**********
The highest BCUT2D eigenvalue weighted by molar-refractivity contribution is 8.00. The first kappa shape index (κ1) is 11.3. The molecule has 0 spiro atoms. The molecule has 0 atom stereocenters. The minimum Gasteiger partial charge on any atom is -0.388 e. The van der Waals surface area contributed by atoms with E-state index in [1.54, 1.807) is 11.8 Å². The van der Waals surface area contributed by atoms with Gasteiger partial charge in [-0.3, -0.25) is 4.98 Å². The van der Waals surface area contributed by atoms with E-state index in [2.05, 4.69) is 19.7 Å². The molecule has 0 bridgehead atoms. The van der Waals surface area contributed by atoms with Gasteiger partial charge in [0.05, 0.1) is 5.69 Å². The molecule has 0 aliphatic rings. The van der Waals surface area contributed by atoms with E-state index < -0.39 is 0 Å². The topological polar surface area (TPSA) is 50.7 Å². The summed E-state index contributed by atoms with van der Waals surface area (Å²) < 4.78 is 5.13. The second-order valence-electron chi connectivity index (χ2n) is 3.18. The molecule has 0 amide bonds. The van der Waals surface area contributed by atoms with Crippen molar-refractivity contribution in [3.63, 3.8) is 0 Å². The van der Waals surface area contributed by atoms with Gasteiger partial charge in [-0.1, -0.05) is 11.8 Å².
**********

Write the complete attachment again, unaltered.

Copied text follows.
The highest BCUT2D eigenvalue weighted by molar-refractivity contribution is 8.00. The first kappa shape index (κ1) is 11.3. The molecule has 0 spiro atoms. The molecule has 0 atom stereocenters. The minimum Gasteiger partial charge on any atom is -0.388 e. The van der Waals surface area contributed by atoms with E-state index in [1.54, 1.807) is 11.8 Å². The van der Waals surface area contributed by atoms with Gasteiger partial charge in [-0.3, -0.25) is 4.98 Å². The van der Waals surface area contributed by atoms with E-state index in [2.05, 4.69) is 19.7 Å². The molecule has 0 bridgehead atoms. The van der Waals surface area contributed by atoms with Gasteiger partial charge in [0.05, 0.1) is 5.69 Å². The molecule has 0 aliphatic rings. The van der Waals surface area contributed by atoms with E-state index < -0.39 is 0 Å². The topological polar surface area (TPSA) is 50.7 Å². The summed E-state index contributed by atoms with van der Waals surface area (Å²) < 4.78 is 5.13. The second-order valence-electron chi connectivity index (χ2n) is 3.18. The molecule has 0 amide bonds. The van der Waals surface area contributed by atoms with Crippen molar-refractivity contribution in [3.63, 3.8) is 0 Å². The van der Waals surface area contributed by atoms with Gasteiger partial charge in [-0.1, -0.05) is 11.8 Å².